Science.gov

Sample records for acceptance issues response

  1. Notice of inquiry on waste acceptance issues: Response summary

    SciTech Connect

    1995-03-01

    On May 25, 1994, the Department of Energy published a Notice of Inquiry on Waste Acceptance Issues in the Federal Register. Through this Notice of Inquiry, the Department sought to implement the Secretary`s initiative to explore with affected parties various options and methods for sharing the costs related to the financial burden associated with continued on-site storage by eliciting the views of affected parties on: (1) The Department`s preliminary view that it does not have a statutory obligation to begin accepting spent nuclear fuel in 1998 in the absence of an operational repository or other suitable storage facility constructed under the Nuclear Waste Policy Act of 1982, as amended; (2) The need for an interim, away-from-reactor storage facility prior to repository operations; and (3) Options for offsetting, through the Nuclear Waste Fund, a portion of the financial burden that may be incurred by utilities in continuing to store spent nuclear fuel at reactor sites beyond 1998. The Department received a total of 1,111 responses representing 1,476 signatories to this Notice of Inquiry. The responses included submittals from utilities (38 responses); public utility/service commissions and utility regulators (26 responses); Federal, state, and local governments, agencies, and representatives (23 responses); industry and companies (30 responses); public interest groups and other organizations (19 responses); and members of the general public (975 responses).

  2. Who accepts responsibility for their transgressions?

    PubMed

    Schumann, Karina; Dweck, Carol S

    2014-12-01

    After committing an offense, transgressors can optimize their chances of reconciling with the victim by accepting responsibility. However, transgressors may be motivated to avoid admitting fault because it can feel threatening to accept blame for harmful behavior. Who, then, is likely to accept responsibility for a transgression? We examined how implicit theories of personality--whether people see personality as malleable (incremental theory) or fixed (entity theory)--influence transgressors' likelihood of accepting responsibility. We argue that incremental theorists may feel less threatened by accepting responsibility because they are more likely to view the situation as an opportunity for them to grow as a person and develop their relationship with the victim. We found support for our predictions across four studies using a combination of real-world and hypothetical offenses, and correlational and experimental methods. These studies therefore identify an important individual difference factor that can lead to more effective responses from transgressors. PMID:25252938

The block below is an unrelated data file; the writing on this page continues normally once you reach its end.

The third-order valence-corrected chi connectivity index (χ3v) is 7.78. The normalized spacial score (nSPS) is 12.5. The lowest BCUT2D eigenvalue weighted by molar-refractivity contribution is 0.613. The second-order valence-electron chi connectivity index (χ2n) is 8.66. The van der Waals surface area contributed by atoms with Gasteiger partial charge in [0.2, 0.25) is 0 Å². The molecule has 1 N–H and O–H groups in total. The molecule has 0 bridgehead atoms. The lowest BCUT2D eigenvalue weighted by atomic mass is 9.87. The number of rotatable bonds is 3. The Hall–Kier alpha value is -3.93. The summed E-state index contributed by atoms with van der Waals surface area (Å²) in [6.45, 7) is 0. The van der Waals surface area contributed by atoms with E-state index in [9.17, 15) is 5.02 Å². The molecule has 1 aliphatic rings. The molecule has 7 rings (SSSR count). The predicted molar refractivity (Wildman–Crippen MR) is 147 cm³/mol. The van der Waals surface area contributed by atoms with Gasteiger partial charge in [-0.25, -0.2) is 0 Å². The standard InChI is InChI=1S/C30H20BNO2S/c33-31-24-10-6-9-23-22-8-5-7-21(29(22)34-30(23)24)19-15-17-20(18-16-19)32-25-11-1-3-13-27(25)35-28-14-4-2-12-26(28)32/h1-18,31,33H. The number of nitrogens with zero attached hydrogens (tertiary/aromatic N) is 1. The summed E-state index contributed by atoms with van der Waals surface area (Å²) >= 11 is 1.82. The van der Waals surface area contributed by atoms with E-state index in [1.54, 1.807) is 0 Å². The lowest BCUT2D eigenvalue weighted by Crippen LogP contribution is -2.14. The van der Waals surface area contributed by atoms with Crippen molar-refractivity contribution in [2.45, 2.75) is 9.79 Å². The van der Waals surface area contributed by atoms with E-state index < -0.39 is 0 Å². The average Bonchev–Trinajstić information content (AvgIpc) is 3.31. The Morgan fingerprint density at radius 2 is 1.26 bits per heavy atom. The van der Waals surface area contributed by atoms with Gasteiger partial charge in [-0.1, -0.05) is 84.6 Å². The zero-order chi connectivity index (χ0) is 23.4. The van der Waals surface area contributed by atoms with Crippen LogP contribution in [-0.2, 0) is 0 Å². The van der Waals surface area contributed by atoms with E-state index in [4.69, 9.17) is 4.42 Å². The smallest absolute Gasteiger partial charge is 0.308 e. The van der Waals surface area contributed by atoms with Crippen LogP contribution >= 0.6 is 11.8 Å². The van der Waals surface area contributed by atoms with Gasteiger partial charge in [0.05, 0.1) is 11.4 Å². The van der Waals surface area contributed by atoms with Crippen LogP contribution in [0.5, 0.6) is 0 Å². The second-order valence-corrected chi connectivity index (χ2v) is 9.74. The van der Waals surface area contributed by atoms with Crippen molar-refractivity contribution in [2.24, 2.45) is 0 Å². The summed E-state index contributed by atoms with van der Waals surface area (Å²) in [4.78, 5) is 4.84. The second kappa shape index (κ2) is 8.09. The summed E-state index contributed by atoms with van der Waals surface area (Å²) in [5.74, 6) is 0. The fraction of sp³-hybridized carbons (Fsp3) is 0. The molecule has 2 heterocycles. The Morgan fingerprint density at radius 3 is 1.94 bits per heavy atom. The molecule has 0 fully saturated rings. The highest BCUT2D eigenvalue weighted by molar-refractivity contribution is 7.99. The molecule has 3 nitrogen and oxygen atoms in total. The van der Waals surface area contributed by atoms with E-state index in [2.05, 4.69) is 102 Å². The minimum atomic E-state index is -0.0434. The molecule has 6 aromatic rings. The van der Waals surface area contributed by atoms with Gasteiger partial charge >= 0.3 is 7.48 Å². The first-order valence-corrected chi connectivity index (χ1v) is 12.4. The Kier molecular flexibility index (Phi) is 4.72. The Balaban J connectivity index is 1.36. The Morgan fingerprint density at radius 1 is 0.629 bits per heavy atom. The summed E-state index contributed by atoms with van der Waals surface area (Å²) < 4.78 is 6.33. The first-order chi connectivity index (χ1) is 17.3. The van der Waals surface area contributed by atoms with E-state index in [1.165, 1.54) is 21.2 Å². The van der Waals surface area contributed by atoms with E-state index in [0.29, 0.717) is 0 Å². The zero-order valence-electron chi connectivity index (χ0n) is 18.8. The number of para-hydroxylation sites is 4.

3. Issues in Differential Response

    ERIC Educational Resources Information Center

    Hughes, Ronald C.; Rycus, Judith S.; Saunders-Adams, Stacey M.; Hughes, Laura K.; Hughes, Kelli N.

    2013-01-01

    Differential response (DR), also referred to as alternative response (AR), family assessment response (FAR), or multiple track response, was developed to incorporate family-centered, strengths-based practices into child protective services (CPS), primarily by diverting lower risk families into an assessment track rather than requiring the…

  4. 48 CFR 46.502 - Responsibility for acceptance.

    Code of Federal Regulations, 2010 CFR

    2010-10-01

    ... 48 Federal Acquisition Regulations System 1 2010-10-01 2010-10-01 false Responsibility for acceptance. 46.502 Section 46.502 Federal Acquisition Regulations System FEDERAL ACQUISITION REGULATION CONTRACT MANAGEMENT QUALITY ASSURANCE Acceptance 46.502 Responsibility for acceptance. Acceptance...

  5. 48 CFR 2446.502 - Responsibility for acceptance.

    Code of Federal Regulations, 2010 CFR

    2010-10-01

    ... 48 Federal Acquisition Regulations System 6 2010-10-01 2010-10-01 true Responsibility for acceptance. 2446.502 Section 2446.502 Federal Acquisition Regulations System DEPARTMENT OF HOUSING AND URBAN DEVELOPMENT CONTRACT MANAGEMENT QUALITY ASSURANCE Acceptance 2446.502 Responsibility for acceptance....

  6. Evaluation of the Acceptance of Audience Response System by Corporations Using the Technology Acceptance Model

    NASA Astrophysics Data System (ADS)

    Chu, Hsing-Hui; Lu, Ta-Jung; Wann, Jong-Wen